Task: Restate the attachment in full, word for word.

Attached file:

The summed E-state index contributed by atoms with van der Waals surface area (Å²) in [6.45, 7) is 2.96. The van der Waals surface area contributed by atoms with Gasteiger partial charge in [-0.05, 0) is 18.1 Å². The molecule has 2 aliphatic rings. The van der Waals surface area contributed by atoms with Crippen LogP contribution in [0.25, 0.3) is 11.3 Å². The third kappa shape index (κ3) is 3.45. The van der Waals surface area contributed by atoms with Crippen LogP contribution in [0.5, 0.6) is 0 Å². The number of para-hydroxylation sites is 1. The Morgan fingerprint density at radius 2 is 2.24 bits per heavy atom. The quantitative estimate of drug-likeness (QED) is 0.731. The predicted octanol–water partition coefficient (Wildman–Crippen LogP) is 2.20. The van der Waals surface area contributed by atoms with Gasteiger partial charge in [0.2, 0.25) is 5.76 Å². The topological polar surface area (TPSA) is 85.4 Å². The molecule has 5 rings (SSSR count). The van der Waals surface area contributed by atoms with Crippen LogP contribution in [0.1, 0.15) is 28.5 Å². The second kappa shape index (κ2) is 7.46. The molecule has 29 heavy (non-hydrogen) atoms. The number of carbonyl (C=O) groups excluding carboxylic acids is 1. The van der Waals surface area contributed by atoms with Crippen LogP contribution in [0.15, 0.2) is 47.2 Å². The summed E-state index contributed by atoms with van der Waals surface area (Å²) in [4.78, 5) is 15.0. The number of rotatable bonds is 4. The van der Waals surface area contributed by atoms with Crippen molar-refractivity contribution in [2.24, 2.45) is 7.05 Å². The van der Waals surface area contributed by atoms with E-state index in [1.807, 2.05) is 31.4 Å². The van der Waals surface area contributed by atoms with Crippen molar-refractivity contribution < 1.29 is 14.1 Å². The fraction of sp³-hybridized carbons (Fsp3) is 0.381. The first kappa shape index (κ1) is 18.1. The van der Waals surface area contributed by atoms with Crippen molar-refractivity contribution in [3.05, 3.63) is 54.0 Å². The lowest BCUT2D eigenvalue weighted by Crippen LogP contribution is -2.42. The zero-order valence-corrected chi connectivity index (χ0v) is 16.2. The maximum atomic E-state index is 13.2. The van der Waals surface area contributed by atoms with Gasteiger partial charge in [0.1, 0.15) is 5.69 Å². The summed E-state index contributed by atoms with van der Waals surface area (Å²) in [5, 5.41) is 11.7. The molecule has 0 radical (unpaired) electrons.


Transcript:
The summed E-state index contributed by atoms with van der Waals surface area (Å²) in [6.45, 7) is 2.96. The van der Waals surface area contributed by atoms with Gasteiger partial charge in [-0.05, 0) is 18.1 Å². The molecule has 2 aliphatic rings. The van der Waals surface area contributed by atoms with Crippen LogP contribution in [0.25, 0.3) is 11.3 Å². The third kappa shape index (κ3) is 3.45. The van der Waals surface area contributed by atoms with Crippen LogP contribution in [0.5, 0.6) is 0 Å². The number of para-hydroxylation sites is 1. The Morgan fingerprint density at radius 2 is 2.24 bits per heavy atom. The quantitative estimate of drug-likeness (QED) is 0.731. The predicted octanol–water partition coefficient (Wildman–Crippen LogP) is 2.20. The van der Waals surface area contributed by atoms with Gasteiger partial charge in [0.2, 0.25) is 5.76 Å². The topological polar surface area (TPSA) is 85.4 Å². The molecule has 5 rings (SSSR count). The van der Waals surface area contributed by atoms with Crippen LogP contribution in [0.1, 0.15) is 28.5 Å². The second kappa shape index (κ2) is 7.46. The molecule has 29 heavy (non-hydrogen) atoms. The number of carbonyl (C=O) groups excluding carboxylic acids is 1. The van der Waals surface area contributed by atoms with Crippen LogP contribution in [0.15, 0.2) is 47.2 Å². The summed E-state index contributed by atoms with van der Waals surface area (Å²) in [4.78, 5) is 15.0. The number of rotatable bonds is 4. The van der Waals surface area contributed by atoms with Crippen molar-refractivity contribution in [2.24, 2.45) is 7.05 Å². The van der Waals surface area contributed by atoms with E-state index in [1.807, 2.05) is 31.4 Å². The van der Waals surface area contributed by atoms with Crippen molar-refractivity contribution < 1.29 is 14.1 Å². The fraction of sp³-hybridized carbons (Fsp3) is 0.381. The first kappa shape index (κ1) is 18.1. The van der Waals surface area contributed by atoms with Crippen molar-refractivity contribution in [3.05, 3.63) is 54.0 Å². The lowest BCUT2D eigenvalue weighted by Crippen LogP contribution is -2.42. The zero-order valence-corrected chi connectivity index (χ0v) is 16.2. The maximum atomic E-state index is 13.2. The van der Waals surface area contributed by atoms with Gasteiger partial charge in [0.1, 0.15) is 5.69 Å². The summed E-state index contributed by atoms with van der Waals surface area (Å²) in [5, 5.41) is 11.7. The molecule has 0 radical (unpaired) electrons.